It's 1893 London. Futurist H.G. Wells believes that the future holds a Utopian society. He also believes in time travel. He has just built a time machine which he is displaying to a group of skeptical friends, including surgeon Dr. John Leslie Stevenson. Unbeknown to Wells or anyone else among that circle, Stevenson is better known to the public as Jack the Ripper. Just as the police are about to capture Stevenson, he uses the time machine to escape, with Wells being the only one who knows what happened to him. Not telling anyone except his trusting housekeeper, Wells follows Stevenson in order to capture and bring him back to face justice. Where Stevenson has gone is 1979 San Francisco. There, Wells is dismayed to find that the future is not Utopia as he had predicted. But Wells is also picked up by a young woman named Amy Robbins. As Wells and Amy search for Stevenson, Stevenson conversely is after Wells to obtain the master key to the time machine. As Stevenson continues his ... Written by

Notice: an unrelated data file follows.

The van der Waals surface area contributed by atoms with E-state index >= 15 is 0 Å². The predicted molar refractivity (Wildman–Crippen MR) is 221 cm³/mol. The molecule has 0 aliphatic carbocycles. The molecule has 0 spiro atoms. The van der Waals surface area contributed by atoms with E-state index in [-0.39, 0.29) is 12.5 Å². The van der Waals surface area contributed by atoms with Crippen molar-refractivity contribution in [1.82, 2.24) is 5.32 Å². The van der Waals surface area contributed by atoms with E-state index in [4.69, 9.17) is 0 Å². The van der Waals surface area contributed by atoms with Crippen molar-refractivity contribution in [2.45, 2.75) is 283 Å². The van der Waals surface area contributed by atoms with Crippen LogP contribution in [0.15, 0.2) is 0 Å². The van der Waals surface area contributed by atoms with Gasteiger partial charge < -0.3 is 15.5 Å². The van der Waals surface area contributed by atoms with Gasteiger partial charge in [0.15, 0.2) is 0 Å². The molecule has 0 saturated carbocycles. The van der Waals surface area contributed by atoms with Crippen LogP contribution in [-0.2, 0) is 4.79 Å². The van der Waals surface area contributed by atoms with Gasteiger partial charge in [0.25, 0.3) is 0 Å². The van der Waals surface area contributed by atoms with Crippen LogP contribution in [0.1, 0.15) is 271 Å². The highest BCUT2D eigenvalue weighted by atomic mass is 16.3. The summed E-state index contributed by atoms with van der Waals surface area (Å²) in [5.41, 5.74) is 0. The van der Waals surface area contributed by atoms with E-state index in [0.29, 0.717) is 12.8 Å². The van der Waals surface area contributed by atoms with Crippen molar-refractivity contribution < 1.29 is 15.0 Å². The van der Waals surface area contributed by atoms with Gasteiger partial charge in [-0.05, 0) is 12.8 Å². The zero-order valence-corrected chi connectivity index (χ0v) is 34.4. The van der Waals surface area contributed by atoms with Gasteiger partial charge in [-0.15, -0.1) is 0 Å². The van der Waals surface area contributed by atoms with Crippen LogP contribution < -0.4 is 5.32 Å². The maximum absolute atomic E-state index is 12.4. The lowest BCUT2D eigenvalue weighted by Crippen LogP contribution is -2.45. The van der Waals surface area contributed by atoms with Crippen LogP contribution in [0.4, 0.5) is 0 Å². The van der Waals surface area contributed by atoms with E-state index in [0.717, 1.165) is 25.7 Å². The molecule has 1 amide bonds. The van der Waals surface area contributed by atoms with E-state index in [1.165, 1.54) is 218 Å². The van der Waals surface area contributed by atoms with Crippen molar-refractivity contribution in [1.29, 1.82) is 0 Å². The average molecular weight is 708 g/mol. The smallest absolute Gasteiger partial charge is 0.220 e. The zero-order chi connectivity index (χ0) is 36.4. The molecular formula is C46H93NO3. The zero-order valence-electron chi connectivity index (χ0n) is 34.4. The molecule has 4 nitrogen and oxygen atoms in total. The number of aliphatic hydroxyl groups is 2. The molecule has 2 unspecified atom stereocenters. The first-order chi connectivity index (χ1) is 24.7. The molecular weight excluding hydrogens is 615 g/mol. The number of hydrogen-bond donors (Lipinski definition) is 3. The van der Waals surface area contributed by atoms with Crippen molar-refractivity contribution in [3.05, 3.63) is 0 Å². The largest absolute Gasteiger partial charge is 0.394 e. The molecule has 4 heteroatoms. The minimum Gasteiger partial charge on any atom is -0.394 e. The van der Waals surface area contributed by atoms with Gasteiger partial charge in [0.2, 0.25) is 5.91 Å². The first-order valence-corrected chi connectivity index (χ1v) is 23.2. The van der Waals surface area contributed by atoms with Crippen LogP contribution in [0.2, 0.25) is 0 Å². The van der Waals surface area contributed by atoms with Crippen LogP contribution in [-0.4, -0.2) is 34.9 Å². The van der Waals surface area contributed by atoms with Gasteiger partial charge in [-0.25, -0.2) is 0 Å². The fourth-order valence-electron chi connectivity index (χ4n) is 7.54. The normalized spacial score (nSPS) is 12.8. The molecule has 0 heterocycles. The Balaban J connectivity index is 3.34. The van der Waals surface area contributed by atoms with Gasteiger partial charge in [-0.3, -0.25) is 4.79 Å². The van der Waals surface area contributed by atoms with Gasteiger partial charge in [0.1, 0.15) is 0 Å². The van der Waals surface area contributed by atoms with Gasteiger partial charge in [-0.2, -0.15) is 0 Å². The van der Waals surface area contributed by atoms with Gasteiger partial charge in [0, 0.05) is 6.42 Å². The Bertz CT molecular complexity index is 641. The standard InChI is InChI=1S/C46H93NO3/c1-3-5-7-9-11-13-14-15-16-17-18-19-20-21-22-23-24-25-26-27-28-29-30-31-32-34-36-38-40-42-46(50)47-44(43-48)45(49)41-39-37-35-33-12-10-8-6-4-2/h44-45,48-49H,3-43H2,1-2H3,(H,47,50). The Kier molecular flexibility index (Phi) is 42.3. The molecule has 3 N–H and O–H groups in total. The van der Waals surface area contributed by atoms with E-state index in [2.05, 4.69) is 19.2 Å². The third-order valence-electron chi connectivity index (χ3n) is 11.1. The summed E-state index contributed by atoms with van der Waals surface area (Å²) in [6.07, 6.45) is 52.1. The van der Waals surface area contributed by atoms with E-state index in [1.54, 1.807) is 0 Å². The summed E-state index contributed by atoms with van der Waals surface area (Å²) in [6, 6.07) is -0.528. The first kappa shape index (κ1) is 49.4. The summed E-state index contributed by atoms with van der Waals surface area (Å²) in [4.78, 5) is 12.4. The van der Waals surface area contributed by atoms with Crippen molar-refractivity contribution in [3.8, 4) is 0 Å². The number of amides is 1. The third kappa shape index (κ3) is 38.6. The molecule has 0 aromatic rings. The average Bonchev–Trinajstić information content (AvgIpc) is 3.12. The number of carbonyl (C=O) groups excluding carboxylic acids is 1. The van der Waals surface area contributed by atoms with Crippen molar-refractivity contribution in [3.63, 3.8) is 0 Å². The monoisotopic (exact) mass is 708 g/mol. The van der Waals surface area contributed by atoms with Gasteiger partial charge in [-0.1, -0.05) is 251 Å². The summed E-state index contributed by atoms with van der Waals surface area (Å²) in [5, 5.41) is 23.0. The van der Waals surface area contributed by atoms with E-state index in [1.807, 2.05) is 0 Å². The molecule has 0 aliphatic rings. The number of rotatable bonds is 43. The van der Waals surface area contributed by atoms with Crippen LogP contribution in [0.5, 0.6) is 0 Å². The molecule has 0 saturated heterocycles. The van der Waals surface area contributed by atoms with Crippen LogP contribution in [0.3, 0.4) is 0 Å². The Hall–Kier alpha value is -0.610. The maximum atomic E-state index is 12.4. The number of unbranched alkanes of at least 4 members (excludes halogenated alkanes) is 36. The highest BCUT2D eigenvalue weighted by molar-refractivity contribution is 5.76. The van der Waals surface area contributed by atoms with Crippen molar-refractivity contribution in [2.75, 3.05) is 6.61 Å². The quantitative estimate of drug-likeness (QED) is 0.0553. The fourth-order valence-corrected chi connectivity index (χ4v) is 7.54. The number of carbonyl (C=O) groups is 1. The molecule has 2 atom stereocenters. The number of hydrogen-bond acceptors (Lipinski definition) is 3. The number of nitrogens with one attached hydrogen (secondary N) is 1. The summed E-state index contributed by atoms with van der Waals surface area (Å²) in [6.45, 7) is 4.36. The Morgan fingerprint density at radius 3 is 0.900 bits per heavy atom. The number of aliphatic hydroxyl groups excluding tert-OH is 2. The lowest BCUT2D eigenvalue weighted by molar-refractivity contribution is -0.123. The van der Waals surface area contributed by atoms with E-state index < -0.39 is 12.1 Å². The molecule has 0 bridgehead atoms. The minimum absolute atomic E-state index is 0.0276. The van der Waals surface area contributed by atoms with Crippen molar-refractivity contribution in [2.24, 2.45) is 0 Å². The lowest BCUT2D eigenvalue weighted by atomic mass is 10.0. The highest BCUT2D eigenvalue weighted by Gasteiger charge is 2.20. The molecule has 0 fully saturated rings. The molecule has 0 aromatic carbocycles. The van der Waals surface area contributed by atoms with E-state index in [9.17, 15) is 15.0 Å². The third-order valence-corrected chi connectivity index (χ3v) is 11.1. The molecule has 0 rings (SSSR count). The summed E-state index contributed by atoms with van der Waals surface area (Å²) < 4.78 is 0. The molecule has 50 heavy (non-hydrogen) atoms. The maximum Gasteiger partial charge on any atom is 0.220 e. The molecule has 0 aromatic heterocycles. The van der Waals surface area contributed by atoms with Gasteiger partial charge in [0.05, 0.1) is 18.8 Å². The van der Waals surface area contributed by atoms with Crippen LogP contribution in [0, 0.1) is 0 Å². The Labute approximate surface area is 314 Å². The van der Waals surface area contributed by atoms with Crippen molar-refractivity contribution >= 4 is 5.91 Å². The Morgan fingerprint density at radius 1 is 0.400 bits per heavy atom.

The Wildest Chase of the Century!
See more »
Did You Know?
The tune played by Jack the Ripper's Pocket watch is based on Chants d'Auvergne, "The Spinner". See more
Though it makes good drama, it is unnecessary for H.G. Wells
to chase Jack the Ripper into the future at all, since he could simply travel back a day or two and prevent Jack from leaving in the first place. - There is no evidence in the film that changing history is that easy or indeed possible. Everything that transpires happens in a linear framework. HG travels in time but at no time changes it. Any attempt to do so might have proved paradoxical. See more
This is delicious, far superior to that Scottish place I breakfasted.